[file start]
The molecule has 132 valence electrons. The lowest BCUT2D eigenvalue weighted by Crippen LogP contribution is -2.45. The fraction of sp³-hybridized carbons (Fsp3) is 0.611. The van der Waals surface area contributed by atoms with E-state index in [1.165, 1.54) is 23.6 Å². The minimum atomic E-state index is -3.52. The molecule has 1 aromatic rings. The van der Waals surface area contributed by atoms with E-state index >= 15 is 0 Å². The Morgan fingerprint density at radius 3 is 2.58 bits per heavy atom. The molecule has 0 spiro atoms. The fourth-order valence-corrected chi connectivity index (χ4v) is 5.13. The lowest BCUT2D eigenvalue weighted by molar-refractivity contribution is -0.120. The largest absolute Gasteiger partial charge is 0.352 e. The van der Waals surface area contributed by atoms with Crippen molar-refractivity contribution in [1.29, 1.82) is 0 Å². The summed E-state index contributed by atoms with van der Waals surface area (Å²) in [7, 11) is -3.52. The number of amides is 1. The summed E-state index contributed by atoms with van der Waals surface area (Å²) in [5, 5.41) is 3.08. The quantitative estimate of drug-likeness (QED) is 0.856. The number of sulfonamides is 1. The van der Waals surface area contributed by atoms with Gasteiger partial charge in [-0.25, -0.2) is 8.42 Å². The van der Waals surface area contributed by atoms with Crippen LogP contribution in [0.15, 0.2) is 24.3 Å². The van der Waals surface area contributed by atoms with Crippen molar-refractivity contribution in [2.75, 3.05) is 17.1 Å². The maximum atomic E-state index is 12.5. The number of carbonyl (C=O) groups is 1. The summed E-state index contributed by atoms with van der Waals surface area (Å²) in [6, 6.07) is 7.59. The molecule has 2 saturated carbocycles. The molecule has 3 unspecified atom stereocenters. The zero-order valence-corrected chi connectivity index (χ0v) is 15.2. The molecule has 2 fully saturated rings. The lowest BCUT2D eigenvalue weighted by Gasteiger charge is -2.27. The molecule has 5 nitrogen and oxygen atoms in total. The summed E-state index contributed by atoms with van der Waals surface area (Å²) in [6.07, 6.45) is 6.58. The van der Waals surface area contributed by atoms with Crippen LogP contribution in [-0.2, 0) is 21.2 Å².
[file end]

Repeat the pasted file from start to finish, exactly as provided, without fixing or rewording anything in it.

The molecule has 132 valence electrons. The lowest BCUT2D eigenvalue weighted by Crippen LogP contribution is -2.45. The fraction of sp³-hybridized carbons (Fsp3) is 0.611. The van der Waals surface area contributed by atoms with E-state index in [1.165, 1.54) is 23.6 Å². The minimum atomic E-state index is -3.52. The molecule has 1 aromatic rings. The van der Waals surface area contributed by atoms with E-state index >= 15 is 0 Å². The Morgan fingerprint density at radius 3 is 2.58 bits per heavy atom. The molecule has 0 spiro atoms. The fourth-order valence-corrected chi connectivity index (χ4v) is 5.13. The lowest BCUT2D eigenvalue weighted by molar-refractivity contribution is -0.120. The largest absolute Gasteiger partial charge is 0.352 e. The van der Waals surface area contributed by atoms with Crippen molar-refractivity contribution in [1.29, 1.82) is 0 Å². The summed E-state index contributed by atoms with van der Waals surface area (Å²) in [7, 11) is -3.52. The number of amides is 1. The summed E-state index contributed by atoms with van der Waals surface area (Å²) in [5, 5.41) is 3.08. The quantitative estimate of drug-likeness (QED) is 0.856. The number of sulfonamides is 1. The van der Waals surface area contributed by atoms with Gasteiger partial charge in [-0.25, -0.2) is 8.42 Å². The van der Waals surface area contributed by atoms with Crippen LogP contribution in [0.15, 0.2) is 24.3 Å². The van der Waals surface area contributed by atoms with Crippen molar-refractivity contribution in [2.75, 3.05) is 17.1 Å². The maximum atomic E-state index is 12.5. The number of carbonyl (C=O) groups is 1. The summed E-state index contributed by atoms with van der Waals surface area (Å²) in [6, 6.07) is 7.59. The molecule has 2 saturated carbocycles. The molecule has 3 unspecified atom stereocenters. The zero-order valence-corrected chi connectivity index (χ0v) is 15.2. The molecule has 2 fully saturated rings. The lowest BCUT2D eigenvalue weighted by Gasteiger charge is -2.27. The molecule has 5 nitrogen and oxygen atoms in total. The summed E-state index contributed by atoms with van der Waals surface area (Å²) in [6.07, 6.45) is 6.58. The van der Waals surface area contributed by atoms with Crippen LogP contribution in [-0.2, 0) is 21.2 Å².